Wing Chun Fishing
Recently I wrote a blog relating your Wing Chun training to daily life, and your Chi Sau, to driving a car, well today it was raining and this reminded me of the phrase, “Nice weather for ducks!” a phrase that is also used for going fishing (apparently the rain brings the fish to the surface).
Anyway, as often happens this got me thinking of the connection between our daily lives and Wing Chun, or in this case, Fishing and Wing Chun.
We know the story of Wing Chun being used within the Chinese Red Boat Opera Troop and that the Pole form (Luk Deem Boon Kwon – ‘Six and a half point pole’) was a later addition to the system from the Shaolin pole master who was reportedly working at the time on the river crossing.
Boats – Water, get it?
Anyway, putting that story to the side for a moment my thoughts are more with that of patience, and the ability to allow things to come to you rather than you chasing all the time.
Siu Lim Tau is a classic example of this;
Once we have the feeling of energy in our elbow we will not want to rush the form and risk losing that connection, in the same way that by yanking a fish out of the water as soon as you feel a bite will probably lose the catch.
Siu Lim Tau takes time to perfect, as does all of your Wing Chun.
Grandmaster Ip Chun once compared the patience needed to train Wing Chun like like that in growing a flower…
Here is a clip of a blog from eighteen months ago explaining this a little further:
Too many people rush their training in Wing Chun and only cheat themselves out of time and experience.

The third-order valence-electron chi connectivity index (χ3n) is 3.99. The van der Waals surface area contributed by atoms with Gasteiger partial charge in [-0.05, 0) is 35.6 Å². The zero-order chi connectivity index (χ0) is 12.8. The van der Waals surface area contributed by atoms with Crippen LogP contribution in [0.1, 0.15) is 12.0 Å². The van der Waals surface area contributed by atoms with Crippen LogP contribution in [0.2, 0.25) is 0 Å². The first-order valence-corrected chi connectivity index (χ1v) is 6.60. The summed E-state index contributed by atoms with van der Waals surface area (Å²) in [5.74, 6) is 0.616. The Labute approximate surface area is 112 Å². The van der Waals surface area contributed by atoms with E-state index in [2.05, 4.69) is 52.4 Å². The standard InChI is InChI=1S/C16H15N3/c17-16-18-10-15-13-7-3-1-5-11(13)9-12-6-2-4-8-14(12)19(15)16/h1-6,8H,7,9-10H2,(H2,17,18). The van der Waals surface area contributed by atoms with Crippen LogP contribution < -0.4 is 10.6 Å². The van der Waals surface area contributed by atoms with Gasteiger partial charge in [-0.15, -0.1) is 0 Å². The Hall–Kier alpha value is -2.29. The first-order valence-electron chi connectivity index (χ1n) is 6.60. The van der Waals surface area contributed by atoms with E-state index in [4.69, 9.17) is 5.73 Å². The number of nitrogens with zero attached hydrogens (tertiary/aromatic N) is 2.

Think of this as growing a beautiful flower, you plant the seed give the soil food, sunshine and water, but you are still just looking at soil.
The next day again, you give the seed food, sunshine and water, but still you are just looking at soil.
It is at this point that many students leave Wing Chun because they do not see immediate benefits, only soil.
After a while you begin to see a shoot growing out of the ground, this is exciting, but it is also slow, and you are eager.
Each day you give the young flower food, sunshine and water, but in order to make it grow faster you give it a pull.
Again, every day you give food, sunshine and water, but again in order to make it grow faster you give the shoot a little pull.
The outcome of this will only serve to see the flower die.
So give the young flower food, sunshine and water, but also time, and eventually you will enjoy all the beauty it has to offer.
While searching for images to fit this blog I was quite surprised how fishing even began to look like Wing Chun!
Anyone else think this resembles a relaxed punching hand?
Even a Tan and Fook Sau!
This guy isn’t fishing, he’s playing Chi Sau!
This connection between fishing and a students development can be taken even further by looking to that of the teacher.
This next clip is also from a previous blog, early 2017:
A good teacher (who at the same time is still trying to improve oneself), is like a fish trying to swim up stream.
It’s hard work yes, but worth the struggle.
If you are happy to just tread water then fine, granted you will not improve but you will not decline either.
But the moment you stop your personal training, and begin walking around as though you are something special, you will begin to be dragged downstream.
I have seen this many times when a teacher has proudly spoken to me of how his students are improving so much that they are even testing the teacher!
Unfortunately this joy is short lived when I inform them that their students are not as good as they think, as it is not just that the students are moving up but the teacher (skill wise) is dropping down to meet them.
And while we’re on the topic of water…
“You must be shapeless, formless, like water. When you pour water in a cup, it becomes the cup. When you pour water in a bottle, it becomes the bottle. When you pour water in a teapot, it becomes the teapot. Water can drip and it can crash. Become like water my friend.”
I leave this blog here and let you try to think of other water connections within the system.
Happy fishing everyone!